Eastsound Suites on Main Street is the latest Orcas business to begin generating their own electricity. Orcas-based installer, Rainshadow Solar, completed installation earlier this month of 34 PV panels on the building’s cross gable roof.
The 13.4 kW system is expected to generate more than 14,000 kWh of clean energy annually — producing nearly 75% of Eastsound Suites’ annual energy use.
Building owner Leslie Brazeau is thrilled to begin generating her own solar energy.
As former manager of renewable energy programs for Seattle City Light, in 2012 Brazeau led Western Washington’s first Community Solar project sited atop a picnic shelter in Seattle’s Jefferson Park. The following year Ms. Brazeau initiated a collaborative effort with the Pacific Science Center to develop a solar demonstration project at the Seattle Center. The iconic Sonic Bloom public art installation is a 33-foot tall sculpture of night-glowing flowers that generates electricity from panels in the flower heads.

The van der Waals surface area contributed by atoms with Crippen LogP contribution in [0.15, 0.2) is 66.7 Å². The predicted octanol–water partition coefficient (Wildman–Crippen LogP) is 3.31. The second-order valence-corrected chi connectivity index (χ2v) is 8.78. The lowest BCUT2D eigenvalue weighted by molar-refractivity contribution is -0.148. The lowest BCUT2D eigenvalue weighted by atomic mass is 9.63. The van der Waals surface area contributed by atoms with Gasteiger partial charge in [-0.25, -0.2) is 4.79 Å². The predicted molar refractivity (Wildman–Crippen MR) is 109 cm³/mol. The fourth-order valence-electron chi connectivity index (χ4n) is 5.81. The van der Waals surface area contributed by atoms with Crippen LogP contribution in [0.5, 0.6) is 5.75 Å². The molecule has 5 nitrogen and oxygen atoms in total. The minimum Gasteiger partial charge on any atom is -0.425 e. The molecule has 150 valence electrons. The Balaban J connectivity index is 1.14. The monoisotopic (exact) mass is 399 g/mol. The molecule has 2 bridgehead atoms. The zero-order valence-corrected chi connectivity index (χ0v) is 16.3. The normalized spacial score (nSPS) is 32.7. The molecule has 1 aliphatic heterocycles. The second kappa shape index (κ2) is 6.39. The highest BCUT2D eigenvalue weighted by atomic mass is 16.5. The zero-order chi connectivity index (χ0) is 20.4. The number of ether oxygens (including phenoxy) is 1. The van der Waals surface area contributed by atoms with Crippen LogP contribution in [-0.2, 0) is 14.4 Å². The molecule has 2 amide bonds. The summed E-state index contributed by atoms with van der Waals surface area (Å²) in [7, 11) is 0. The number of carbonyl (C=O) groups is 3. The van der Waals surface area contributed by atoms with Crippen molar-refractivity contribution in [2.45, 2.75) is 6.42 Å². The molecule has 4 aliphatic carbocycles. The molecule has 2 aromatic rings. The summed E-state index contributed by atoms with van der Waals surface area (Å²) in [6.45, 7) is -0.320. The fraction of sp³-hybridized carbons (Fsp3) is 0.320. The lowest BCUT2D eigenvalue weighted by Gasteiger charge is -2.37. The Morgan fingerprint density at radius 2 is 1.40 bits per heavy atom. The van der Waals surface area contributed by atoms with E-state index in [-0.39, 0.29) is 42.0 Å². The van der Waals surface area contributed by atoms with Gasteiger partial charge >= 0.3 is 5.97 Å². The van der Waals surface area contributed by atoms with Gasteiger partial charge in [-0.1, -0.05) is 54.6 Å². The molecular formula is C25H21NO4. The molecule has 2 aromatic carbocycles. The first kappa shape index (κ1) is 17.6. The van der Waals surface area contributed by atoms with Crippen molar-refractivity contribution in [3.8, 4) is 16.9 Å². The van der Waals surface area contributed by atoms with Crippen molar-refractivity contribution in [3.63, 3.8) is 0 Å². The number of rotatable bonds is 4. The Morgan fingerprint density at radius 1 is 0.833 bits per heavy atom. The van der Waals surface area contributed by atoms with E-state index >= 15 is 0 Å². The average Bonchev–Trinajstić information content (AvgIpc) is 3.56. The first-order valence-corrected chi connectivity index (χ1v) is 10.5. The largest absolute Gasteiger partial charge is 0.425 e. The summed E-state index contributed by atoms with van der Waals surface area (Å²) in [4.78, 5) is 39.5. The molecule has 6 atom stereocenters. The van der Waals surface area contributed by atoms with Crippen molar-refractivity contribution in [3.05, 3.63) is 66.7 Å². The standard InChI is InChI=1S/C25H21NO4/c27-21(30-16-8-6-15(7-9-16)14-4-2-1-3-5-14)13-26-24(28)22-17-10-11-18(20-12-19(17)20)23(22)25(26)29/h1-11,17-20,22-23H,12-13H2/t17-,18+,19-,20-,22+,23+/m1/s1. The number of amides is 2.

“It feels good to join other Orcas businesses and residents in contributing to a cleaner energy future. I hope the solar panels at 269 Main St. will serve as a visible reminder of the island’s ethos of environmental stewardship.”
Other Orcas businesses who have either already installed or have solar installations planned in the coming months are:
Con’s Pit Stop (7.5 kW)
Doty’s Marketplace (49.8 kW)
Access Equipment (11.8 kW)
Rain Shadow Consulting/Orcas Biomass (7.9 kW)
San Juan Title (16.4 kW)
A key driver for Orcas business solar installation is the USDA Rural Energy for America Program (REAP). The program provides grants to encourage small businesses to invest in renewable energy generation. Additional incentives include a federal tax credit and a state sales tax exemption. OPALCO also provides full credit for all power generated that reduces energy consumption.
OPALCO Public Relations Administrator, Suzanne Olson, reports that since the start of 2020, Orcas has 17 new interconnected business and residential members with a total capacity of 210 kW.
In total, OPALCO has 416 interconnected members countywide with a total capacity of 3469 kW– enough to power nearly 350 island homes each year.